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This is the first time that researchers have managed to train a machine learning model onboard a satellite in outer space, an achievement that could enable real-time monitoring and decision-making for a range of applications, like aerial mapping, weather prediction, monitoring deforestation, and natural disaster management.
The data being collected by remote-sensing satellites is very important for many critical actions, but most satellites are not equipped to make decisions or detect changes, so they can only passively collect data that has to be relayed to Earth to be processed, which typically takes several hours or even days. This whole process greatly limits the ability to rapidly identify and respond to emerging time-sensitive events like natural disasters.
According to Techxplore, a group of researchers at the University of Oxford led by DPhil student Vít Růžička decided to try and train the first machine learning program in outer space. With the help of the ‘Dashing through the Stars’ mission, they were able to uplink the code for the program to the ION SCV004 satellite when it was already in orbit.
They then trained a simple model to detect changes in cloud cover from aerial images based on “few-shot learning”- an approach that enables a model to learn the most important features to look for when it has only a few samples to train from.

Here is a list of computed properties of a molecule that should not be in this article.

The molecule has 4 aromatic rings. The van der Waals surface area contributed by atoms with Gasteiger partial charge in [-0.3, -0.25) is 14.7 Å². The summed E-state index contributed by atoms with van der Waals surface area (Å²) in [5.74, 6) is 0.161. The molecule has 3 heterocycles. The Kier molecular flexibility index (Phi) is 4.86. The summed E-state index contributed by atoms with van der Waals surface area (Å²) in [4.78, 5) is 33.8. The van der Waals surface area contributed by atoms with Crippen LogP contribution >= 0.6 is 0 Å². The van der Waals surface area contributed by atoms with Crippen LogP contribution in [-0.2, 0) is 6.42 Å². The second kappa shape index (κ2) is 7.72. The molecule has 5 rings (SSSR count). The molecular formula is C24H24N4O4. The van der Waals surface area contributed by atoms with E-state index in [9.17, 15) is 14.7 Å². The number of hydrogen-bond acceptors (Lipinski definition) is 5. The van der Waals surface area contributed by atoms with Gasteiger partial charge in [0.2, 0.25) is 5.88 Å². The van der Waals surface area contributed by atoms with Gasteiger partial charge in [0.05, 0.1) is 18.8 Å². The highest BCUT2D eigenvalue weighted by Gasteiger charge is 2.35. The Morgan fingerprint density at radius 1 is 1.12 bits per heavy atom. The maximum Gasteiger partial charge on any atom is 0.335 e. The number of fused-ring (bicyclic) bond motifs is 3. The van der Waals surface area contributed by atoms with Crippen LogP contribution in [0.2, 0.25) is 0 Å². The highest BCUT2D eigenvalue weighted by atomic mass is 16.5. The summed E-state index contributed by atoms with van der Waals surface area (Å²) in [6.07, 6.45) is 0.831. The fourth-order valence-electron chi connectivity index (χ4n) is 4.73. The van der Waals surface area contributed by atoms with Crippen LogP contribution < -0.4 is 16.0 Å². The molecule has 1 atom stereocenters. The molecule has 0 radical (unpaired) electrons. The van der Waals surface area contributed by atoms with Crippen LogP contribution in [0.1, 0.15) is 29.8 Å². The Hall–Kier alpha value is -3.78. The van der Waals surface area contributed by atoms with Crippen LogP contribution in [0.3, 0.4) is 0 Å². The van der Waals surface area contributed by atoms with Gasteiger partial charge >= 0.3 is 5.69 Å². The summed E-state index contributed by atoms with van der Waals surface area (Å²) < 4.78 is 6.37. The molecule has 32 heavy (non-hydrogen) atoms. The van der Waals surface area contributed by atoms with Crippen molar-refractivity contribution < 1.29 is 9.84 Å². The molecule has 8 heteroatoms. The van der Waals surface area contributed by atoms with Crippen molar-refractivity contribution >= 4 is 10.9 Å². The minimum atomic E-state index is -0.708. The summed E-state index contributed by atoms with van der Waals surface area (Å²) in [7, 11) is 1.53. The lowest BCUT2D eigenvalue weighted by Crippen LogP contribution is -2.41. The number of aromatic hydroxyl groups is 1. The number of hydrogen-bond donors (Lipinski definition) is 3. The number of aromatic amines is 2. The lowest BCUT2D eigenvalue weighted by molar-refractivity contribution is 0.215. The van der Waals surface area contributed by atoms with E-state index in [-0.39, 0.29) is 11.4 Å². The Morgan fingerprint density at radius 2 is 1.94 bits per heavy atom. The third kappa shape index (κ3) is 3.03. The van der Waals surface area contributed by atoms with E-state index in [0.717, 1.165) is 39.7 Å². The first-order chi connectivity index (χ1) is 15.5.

Růžička explained that the model “RaVAEn” compresses the images into vectors of 128 numbers, and during the training phase learns to keep only the informative values that relate to the change it is trying to detect. “This results in extremely fast training due to having only a very small classification model to train,” he said.
Opposite to the usually longer process, the tiny new model completed its training phase going over 1,300 images in approximately one and a half seconds. When testing the model’s performance, it then automatically detected whether a cloud was present or not in around a tenth of a second.
The researchers further claim that the model could easily be adapted for different tasks and other forms of data. According to Techxplore, Růžička added that the group now intends to develop more advanced models that can automatically differentiate between changes of interest like flooding, fires, and deforestation.”
He further added that their other aim is to “develop models for more complex data, including images from hyperspectral satellites. This could allow, for instance, the detection of methane leaks, and would have key implications for combatting climate change.”